In this episode, the Trade Guys and Andrew welcome another VIP guest. Kirsten Hillman, Canada’s Deputy Ambassador to the United States, offers her insight on Section 232 steel and aluminum tariffs, the USMCA (now dubbed “You-Smacka” by Trade Guy Scott), and more.
What We’re Reading
“Freeland says axing tariffs on steel, aluminum should be part of CUSMA ratification process”
“Foreign Affairs Minister Chrystia Freeland is linking the lifting of ‘absurd’ U.S. tariffs on Canadian and Mexican steel to the ratification of the new North American free-trade deal.”
“Dealing with the tariffs — imposed by President Donald Trump under a controversial national-security provision of U.S. law — is a key part of the ratification process, Freeland said Wednesday.”
“Freeland says she’s heartened by the recent comments of American lawmakers who say the new trilateral trade agreement can’t be ratified with the ‘Section 232’ tariffs in place.”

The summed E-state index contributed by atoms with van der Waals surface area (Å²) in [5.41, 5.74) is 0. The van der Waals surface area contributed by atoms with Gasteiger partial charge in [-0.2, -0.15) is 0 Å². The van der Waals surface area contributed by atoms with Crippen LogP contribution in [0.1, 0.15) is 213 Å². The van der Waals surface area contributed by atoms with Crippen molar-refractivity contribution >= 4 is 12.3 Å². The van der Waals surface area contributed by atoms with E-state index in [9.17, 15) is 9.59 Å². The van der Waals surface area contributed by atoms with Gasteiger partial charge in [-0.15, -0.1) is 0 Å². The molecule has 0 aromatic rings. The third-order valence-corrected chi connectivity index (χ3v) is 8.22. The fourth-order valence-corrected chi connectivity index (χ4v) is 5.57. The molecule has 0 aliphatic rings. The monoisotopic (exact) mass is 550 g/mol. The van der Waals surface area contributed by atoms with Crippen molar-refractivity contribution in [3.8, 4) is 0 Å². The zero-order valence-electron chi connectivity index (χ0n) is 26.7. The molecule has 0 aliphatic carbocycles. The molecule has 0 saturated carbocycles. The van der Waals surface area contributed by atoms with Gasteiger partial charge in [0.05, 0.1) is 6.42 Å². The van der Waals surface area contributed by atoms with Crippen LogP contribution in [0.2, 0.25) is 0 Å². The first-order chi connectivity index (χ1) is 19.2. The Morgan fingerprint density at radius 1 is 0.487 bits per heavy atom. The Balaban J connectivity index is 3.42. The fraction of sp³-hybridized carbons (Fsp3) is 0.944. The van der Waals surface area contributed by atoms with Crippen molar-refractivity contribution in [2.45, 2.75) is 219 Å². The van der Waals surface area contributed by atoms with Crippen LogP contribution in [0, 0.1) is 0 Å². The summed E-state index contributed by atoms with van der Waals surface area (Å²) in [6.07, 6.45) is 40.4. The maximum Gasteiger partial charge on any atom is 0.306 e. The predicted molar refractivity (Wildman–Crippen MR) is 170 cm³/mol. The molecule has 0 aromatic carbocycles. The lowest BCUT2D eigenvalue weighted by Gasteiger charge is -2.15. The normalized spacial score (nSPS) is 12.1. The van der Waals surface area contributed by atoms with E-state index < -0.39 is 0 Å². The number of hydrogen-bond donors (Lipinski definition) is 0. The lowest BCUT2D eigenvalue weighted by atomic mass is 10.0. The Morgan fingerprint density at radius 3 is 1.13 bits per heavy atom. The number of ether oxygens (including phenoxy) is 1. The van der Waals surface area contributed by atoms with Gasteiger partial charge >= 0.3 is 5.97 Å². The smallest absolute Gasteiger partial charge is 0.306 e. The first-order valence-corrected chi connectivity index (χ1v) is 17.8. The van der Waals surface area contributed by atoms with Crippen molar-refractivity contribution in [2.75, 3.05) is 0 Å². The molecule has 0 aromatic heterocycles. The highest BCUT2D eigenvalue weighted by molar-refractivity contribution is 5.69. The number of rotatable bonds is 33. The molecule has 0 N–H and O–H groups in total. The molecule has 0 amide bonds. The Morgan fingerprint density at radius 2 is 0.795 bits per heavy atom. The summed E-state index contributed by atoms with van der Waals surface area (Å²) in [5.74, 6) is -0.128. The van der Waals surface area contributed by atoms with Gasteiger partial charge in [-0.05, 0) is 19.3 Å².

“Canada Won’t Ratify New Nafta Deal If Metals Tariffs Remain in Place”
“Canada is ratcheting up pressure on the U.S. to lift tariffs on steel and aluminum – threatening to hold up the new continental trade deal and change up its own retaliatory tariffs to have a bigger impact.”
“The U.S., Canada and Mexico signed their new trade deal Nov. 30, but it still needs to be ratified by lawmakers in all three countries and time is running out in Canada before the next election. There are increasing calls from U.S. lawmakers to lift the tariffs in a bid to smooth passage of the trade deal.”
“Canada’s foreign minister, Chrystia Freeland, this week issued a warning that Canada would only move forward on ratification when other countries do, and that it may change its tariffs on the U.S. Meanwhile, another envoy said flatly that Canada won’t move ahead on ratification so long as the U.S. tariffs remain in place, and that they fear U.S. President Donald Trump wants to keep the tariffs until the trade deal is ratified.”